Impacts of land use on water quality and the viability of bivalve shellfish mariculture in the UK: A case study and review for SW England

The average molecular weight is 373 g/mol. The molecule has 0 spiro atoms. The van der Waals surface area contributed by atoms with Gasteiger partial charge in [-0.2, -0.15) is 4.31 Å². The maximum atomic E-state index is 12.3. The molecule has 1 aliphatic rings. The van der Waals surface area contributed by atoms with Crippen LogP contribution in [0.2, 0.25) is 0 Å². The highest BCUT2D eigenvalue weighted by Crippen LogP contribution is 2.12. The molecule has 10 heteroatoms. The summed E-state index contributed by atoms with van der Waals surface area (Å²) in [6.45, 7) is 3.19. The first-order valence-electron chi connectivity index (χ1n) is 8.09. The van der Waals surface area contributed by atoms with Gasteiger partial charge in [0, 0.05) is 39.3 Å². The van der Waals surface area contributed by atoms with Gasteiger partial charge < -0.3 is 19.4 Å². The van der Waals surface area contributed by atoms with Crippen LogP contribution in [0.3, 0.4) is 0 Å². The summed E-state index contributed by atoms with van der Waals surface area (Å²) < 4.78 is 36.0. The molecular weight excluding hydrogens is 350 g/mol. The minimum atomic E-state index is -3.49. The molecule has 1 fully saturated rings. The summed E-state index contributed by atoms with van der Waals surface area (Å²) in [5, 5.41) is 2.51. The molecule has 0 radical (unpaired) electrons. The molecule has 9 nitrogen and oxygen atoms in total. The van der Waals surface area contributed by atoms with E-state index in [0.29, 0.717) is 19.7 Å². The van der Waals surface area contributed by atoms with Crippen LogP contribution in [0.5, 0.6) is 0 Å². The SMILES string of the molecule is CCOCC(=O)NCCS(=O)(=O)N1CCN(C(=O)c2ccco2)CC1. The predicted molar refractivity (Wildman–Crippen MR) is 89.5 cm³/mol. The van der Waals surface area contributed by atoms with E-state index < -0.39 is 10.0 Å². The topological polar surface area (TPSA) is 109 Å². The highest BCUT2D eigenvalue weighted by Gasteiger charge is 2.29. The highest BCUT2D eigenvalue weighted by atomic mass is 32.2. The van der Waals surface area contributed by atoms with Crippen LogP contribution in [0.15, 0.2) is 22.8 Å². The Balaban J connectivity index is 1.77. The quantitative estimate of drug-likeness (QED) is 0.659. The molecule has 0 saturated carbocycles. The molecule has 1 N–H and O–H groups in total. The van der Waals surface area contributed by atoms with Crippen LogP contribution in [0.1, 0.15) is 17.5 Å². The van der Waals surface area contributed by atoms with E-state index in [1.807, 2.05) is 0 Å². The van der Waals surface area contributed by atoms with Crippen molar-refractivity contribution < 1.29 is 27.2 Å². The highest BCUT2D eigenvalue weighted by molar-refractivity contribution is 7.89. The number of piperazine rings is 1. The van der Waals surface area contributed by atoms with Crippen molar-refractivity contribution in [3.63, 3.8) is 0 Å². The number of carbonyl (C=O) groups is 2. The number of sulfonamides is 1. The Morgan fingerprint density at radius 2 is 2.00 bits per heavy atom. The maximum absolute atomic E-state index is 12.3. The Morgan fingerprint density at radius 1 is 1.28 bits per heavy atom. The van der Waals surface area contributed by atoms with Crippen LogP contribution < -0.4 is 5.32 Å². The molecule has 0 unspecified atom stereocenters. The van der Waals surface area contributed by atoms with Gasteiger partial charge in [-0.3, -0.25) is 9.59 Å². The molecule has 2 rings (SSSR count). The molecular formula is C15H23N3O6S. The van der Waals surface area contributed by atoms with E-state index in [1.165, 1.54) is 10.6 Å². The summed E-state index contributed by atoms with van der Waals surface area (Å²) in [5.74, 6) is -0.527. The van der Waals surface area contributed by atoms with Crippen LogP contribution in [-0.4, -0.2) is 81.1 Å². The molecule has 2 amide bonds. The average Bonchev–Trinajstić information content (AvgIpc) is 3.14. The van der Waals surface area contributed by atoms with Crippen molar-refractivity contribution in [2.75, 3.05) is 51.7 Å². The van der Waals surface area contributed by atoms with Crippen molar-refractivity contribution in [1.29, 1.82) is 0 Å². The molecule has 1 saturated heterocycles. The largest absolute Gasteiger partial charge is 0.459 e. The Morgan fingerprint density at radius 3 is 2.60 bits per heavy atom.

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This paper examines how land use affects water quality and how this impacts the viability of shellfish mariculture (marine aquaculture) in the UK through a synthesis of the current literature, stakeholder workshops and targeted engagement of cross-sector organisations across a case study in South West England. We examine the importance of water quality as a constraint for shellfish mariculture in South West England and explore how current and projected future land uses are likely to influence ongoing viability. Currently, faecal material from agricultural runoff and municipal wastewater discharges is the main water quality issue affecting the viability of shellfish mariculture. Most UK Shellfish Waters, including those in SW England (~90%), do not consistently meet regulatory standards for faecal indicator organisms (FIOs) in shellfish, designed to ensure they are safe for direct human consumption. Other pollutants currently impacting shellfish mariculture include persistent organic pollutants and metals, suspended solids and excess nutrient inputs. Emerging pollutants with the potential to impact on mariculture include a range of consumer- industrial- and agri- chemicals, including biocides, pesticides, veterinary and human medicines. We evaluated possible changes in water quality conditions through deriving and exploring a range of future scenarios, considering policies and trends in land use including regenerative and intensive agriculture, renewable energy generation, afforestation, urban development and climate change. Our findings highlight possible trade-offs and synergies between land and water-based food production systems, applicable in SW England and across other regions of the UK and internationally, for helping to inform environmental policy development and implementation.
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